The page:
Ohio State Fans Created the Equivalent of a 5.79 Earthquake When the Buckeyes Beat Michigan in Double OT

There was a whole lot of quaking' going on.

With 110,045 fans packed into Ohio Stadium to watch the Ohio State Buckeyes down the Michigan Wolverines in a double-overtime thriller, it wasn't hard to guess that the scarlet and gray faithful would bring the ruckus. Geologists had the same notion.

To appropriately measure the noise level inside the Shoe, sensors were placed around the stadium to measure seismic activity and turn it into a "FanQuake" rating, a joint project between Ohio State, Miami of Ohio and the Ohio Department of Natural Resources. Per cleveland.com, "the scale converts shaking into the perceived magnitude of a naturally occurring earthquake, if one were to occur centered 10 kilometers (about 6.2 miles) below ground underneath the stadium."

RELATED: The 7 Loudest College Football Stadiums, Ranked

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With 110,045 fans packed into Ohio Stadium to watch the Ohio State Buckeyes down the Michigan Wolverines in a double-overtime thriller, it wasn't hard to guess that the scarlet and gray faithful would bring the ruckus. Geologists had the same notion.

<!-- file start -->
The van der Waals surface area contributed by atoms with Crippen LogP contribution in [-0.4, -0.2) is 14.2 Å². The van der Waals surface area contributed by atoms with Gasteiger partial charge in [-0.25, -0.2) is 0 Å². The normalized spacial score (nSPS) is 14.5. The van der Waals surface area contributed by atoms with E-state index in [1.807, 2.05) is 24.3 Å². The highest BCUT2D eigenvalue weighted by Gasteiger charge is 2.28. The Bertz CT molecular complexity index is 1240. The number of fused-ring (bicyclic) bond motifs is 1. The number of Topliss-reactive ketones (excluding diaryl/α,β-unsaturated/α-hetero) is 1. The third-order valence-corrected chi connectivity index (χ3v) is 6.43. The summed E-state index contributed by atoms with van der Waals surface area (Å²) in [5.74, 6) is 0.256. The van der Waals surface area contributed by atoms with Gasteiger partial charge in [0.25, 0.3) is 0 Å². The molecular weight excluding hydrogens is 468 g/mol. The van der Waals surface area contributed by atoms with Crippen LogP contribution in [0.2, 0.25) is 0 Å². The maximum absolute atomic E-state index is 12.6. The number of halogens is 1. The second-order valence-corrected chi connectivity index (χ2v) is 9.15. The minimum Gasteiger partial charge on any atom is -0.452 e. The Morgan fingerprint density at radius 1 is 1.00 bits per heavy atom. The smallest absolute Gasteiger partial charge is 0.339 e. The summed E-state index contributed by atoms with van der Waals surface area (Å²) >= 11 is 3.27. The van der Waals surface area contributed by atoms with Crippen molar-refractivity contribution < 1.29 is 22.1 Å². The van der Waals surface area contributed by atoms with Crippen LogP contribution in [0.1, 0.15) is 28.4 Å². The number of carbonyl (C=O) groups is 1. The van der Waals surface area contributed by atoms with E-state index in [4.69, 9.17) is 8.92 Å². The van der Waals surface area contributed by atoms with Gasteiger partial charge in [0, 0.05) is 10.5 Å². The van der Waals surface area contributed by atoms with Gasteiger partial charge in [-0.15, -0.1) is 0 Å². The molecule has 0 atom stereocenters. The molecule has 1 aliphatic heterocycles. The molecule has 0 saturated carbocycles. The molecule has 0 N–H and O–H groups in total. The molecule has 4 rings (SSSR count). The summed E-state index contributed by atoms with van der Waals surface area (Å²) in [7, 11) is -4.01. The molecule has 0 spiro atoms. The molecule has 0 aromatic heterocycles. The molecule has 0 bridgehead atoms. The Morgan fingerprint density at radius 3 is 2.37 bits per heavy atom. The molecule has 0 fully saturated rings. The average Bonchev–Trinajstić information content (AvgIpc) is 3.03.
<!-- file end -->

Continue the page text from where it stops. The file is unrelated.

To appropriately measure the noise level inside the Shoe, sensors were placed around the stadium to measure seismic activity and turn it into a "FanQuake" rating, a joint project between Ohio State, Miami of Ohio and the Ohio Department of Natural Resources. Per cleveland.com, "the scale converts shaking into the perceived magnitude of a naturally occurring earthquake, if one were to occur centered 10 kilometers (about 6.2 miles) below ground underneath the stadium."

RELATED: The 7 Loudest College Football Stadiums, Ranked

The opening kickoff was rowdy enough, registering a 5.27 on the FanQuake scale, but the top pretty much got blown off the place when Curtis Samuel scored the game-winning touchdown in the second overtime to give the Buckeyes a huge win over their bitter rivals. That play resulted in fans losing their minds to the tune of a 5.79 magnitude earthquake.

Measuring noise level at various stadiums around the country has become the new chic, with places like CenturyLink Field in Seattle and Arrowhead Stadium in Kansas City leading the pack in terms of decibel levels. Ohio Stadium can't be far behind.

 


Photo Credit: Getty Images // Thinkstock

Topics: NEWS | UNIVERSITY OF MICHIGAN | OHIO STATE BUCKEYES | FANQUAKE | NOISE | BIG TEN